This is the one with the Bulldog’s danglees, a box that everyone wants into, a MILF of a Wilf, Dalek plunger action, a Monty Python mum, and lots of innuendos. This time they’re not laughing with you, they’re making you laugh. Here we go.
WHO BACK WHEN: OPERATION PANDORICA (Four Parts) — Great!
[cue title music]
They made a podcast, it’s okay, but now they think they’re movie stars. Out-ing daleks, Wilfred nude, Rory’s such a lonely dude. The doctor’s hiding in plain sight, and Churchill he can’t sleep at night. She’s MI-5 and now she’s stuck, the braces guy is out of luck. Op-er-a-tion, from the guys at Who Back When. Pan-dor-ic-a. It’s an audio pro-duc-tion.
The Daleks want pandorica. There’s ginger girl, but it’s not her. Is it good, well we shall see, cause here’s a review for all to see, It’s Who fan fun! (Who fan fun).
[end title music]
The BSCoW (Beschouw)
Rory Williams is a [sort of] man with a task. He stands vigilant throughout the centuries, guarding the one thing in the universe that means more to him than… well… anything else in the universe. Wilfred Mott (currently a young adult) is out to have some respectful fun, but when he stumbles upon Rory and his noble cause, he can’t help from… well… helping in any way he can. For a small band of Daleks is out to take control of what they consider to be the most dangerous weapon in the universe. Unfortunately they’ve lost a few screws and… well… are acting a bit screwy (uh-huh, uh-huh).
[It’s over, you’re welcome… you’re just welcome]
Okay, I want to start this off with a question. How many of us figured this was just going to be a total sham, just a mess of an audio drama with childish dirty jokes, and silly character names and just making fun at the whole Doctor Who thing in general?
Yes! Me too! I totally expected that. That’s kind of what it is. It’s exactly what I expected. And yet, it’s not. It’s not what I expected at all. Because beyond the jokes, many of which fly by so subliminally that you probably didn’t even notice them, there’s this whole other thing I didn’t expect. There’s an interesting story, there’s tension, there’s acting and an entire production for that matter that is taken so seriously (and yet not) that it makes for a great tale as well as a bunch of smiles. I laughed, and I cared what happened to the characters (mostly), and that makes for a great little production.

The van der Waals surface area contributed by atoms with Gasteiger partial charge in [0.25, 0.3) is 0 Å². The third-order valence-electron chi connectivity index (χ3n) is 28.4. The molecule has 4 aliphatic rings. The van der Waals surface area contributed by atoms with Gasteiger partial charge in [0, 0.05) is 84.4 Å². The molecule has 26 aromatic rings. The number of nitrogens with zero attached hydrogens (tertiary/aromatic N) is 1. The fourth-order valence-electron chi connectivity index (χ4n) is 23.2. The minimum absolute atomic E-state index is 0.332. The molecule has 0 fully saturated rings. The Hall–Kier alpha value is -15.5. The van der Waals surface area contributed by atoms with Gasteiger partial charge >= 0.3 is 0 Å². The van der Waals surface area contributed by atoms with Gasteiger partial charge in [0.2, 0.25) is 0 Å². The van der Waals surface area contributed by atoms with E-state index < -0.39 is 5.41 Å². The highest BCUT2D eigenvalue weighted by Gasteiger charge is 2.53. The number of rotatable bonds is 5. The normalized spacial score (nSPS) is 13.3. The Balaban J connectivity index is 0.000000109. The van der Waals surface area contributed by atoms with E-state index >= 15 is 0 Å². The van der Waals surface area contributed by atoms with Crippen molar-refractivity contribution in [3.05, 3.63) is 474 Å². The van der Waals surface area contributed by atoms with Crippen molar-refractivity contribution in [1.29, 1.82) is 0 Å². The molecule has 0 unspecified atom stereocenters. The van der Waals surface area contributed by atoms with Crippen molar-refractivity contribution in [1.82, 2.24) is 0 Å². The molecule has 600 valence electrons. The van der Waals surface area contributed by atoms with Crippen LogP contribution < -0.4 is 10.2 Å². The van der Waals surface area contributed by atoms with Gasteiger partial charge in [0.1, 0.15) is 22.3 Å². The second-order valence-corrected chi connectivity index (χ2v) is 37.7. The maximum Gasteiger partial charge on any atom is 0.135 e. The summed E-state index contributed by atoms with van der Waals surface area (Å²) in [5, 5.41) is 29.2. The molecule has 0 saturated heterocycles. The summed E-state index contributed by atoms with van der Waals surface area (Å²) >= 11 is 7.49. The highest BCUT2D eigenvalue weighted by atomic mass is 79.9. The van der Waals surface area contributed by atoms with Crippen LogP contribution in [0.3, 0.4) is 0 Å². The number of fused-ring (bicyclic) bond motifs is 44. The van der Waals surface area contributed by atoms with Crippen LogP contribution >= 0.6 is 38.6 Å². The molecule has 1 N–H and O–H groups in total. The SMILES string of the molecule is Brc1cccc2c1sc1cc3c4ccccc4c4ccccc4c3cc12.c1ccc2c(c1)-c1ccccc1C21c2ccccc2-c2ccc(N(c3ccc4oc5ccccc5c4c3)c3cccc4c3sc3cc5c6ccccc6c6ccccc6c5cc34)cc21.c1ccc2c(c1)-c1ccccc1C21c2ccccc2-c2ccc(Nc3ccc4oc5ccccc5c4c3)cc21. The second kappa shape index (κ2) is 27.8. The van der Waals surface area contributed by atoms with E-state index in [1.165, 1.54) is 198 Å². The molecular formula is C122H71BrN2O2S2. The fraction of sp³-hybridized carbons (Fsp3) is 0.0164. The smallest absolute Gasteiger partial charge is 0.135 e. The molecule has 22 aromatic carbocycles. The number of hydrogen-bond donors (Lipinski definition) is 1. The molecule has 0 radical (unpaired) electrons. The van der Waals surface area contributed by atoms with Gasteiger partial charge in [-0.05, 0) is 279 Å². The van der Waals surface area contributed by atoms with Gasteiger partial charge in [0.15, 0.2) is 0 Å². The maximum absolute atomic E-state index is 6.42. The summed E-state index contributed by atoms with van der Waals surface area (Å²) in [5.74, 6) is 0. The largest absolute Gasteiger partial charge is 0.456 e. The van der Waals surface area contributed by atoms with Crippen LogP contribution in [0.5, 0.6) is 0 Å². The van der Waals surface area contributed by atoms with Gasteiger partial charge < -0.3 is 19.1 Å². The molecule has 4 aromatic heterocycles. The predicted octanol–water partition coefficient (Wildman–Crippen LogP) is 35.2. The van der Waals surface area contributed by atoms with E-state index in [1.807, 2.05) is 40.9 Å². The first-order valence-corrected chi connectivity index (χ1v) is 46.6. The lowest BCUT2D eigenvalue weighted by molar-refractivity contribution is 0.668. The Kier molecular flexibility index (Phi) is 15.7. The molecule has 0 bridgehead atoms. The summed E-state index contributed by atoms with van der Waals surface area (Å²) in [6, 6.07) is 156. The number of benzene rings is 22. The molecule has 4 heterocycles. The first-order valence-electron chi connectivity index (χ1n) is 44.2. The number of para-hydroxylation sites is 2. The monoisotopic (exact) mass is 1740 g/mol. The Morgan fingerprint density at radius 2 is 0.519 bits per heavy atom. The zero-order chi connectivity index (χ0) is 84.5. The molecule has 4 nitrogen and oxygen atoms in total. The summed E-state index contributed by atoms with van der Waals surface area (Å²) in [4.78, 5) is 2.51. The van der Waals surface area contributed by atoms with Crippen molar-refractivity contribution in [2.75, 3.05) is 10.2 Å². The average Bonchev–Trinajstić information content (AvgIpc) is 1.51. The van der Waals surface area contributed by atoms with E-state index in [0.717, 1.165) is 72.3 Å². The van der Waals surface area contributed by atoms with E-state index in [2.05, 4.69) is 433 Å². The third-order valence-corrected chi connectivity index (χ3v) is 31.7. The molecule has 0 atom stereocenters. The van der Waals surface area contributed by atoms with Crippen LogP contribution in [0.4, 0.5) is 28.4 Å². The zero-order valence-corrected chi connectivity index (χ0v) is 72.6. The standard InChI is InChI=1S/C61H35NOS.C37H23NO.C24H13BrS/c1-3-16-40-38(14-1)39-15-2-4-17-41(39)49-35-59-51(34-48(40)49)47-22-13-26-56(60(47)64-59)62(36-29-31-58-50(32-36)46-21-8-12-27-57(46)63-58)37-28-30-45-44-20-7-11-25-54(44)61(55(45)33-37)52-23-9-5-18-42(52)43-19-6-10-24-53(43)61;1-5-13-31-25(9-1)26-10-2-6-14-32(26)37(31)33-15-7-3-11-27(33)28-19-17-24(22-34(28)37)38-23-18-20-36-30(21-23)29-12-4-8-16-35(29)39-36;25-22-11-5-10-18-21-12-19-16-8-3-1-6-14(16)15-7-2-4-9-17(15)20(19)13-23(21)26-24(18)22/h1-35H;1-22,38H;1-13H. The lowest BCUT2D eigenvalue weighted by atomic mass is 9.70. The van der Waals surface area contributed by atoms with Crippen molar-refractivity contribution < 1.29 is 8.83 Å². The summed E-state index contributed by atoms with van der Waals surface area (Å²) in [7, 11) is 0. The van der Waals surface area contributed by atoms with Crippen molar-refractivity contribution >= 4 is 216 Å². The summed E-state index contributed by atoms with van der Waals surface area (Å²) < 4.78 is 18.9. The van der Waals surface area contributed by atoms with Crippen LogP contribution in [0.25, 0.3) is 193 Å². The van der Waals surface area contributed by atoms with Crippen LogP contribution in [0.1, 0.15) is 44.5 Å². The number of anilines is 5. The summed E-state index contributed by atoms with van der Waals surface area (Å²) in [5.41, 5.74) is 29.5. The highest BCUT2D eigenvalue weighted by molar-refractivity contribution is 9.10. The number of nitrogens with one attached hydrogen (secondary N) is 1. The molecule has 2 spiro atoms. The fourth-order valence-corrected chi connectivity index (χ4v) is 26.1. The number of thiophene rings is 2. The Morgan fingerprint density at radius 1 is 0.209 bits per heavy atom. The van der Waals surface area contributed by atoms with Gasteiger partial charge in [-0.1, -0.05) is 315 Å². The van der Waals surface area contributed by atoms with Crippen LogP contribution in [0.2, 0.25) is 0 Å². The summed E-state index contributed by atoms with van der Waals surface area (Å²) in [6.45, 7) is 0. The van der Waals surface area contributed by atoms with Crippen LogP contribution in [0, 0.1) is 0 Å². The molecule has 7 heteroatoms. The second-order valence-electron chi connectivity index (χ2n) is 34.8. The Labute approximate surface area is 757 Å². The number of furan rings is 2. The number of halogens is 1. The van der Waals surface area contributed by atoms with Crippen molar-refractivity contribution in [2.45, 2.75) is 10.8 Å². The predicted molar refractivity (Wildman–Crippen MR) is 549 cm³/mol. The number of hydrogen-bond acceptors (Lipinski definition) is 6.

Starting at the bottom of my notes, the third smartest thing Who Back When could have done is make a story where the Doctor barely appears at all, or works behind the scenes. Check! The second smartest thing would have been to take some popular characters from Who history and combine them in a way that has never been seen before, yet still tells a tale that totally could have happened in the Who universe when the cameras weren’t rolling. Check on that too. However the smartest thing they could possibly have done is opted for what amounts to an enhanced audio book format, as opposed to a full-on audio drama. It’s a fine distinction but let’s say that the difference to me is that one is presented as if someone was reading a book, and many of the scenes were acted by a supporting cast. In contrast, an audio drama is like someone is performing a stage play in the dark. You’re not going to get anyone reading long paragraphs. Anyway, it was an incredibly wise choice that WBW adopted the former format. Because of this choice they were able to inject some of the podcast’s personality into the production as well. The straight up comedy / serious split just wouldn’t have succeeded otherwise.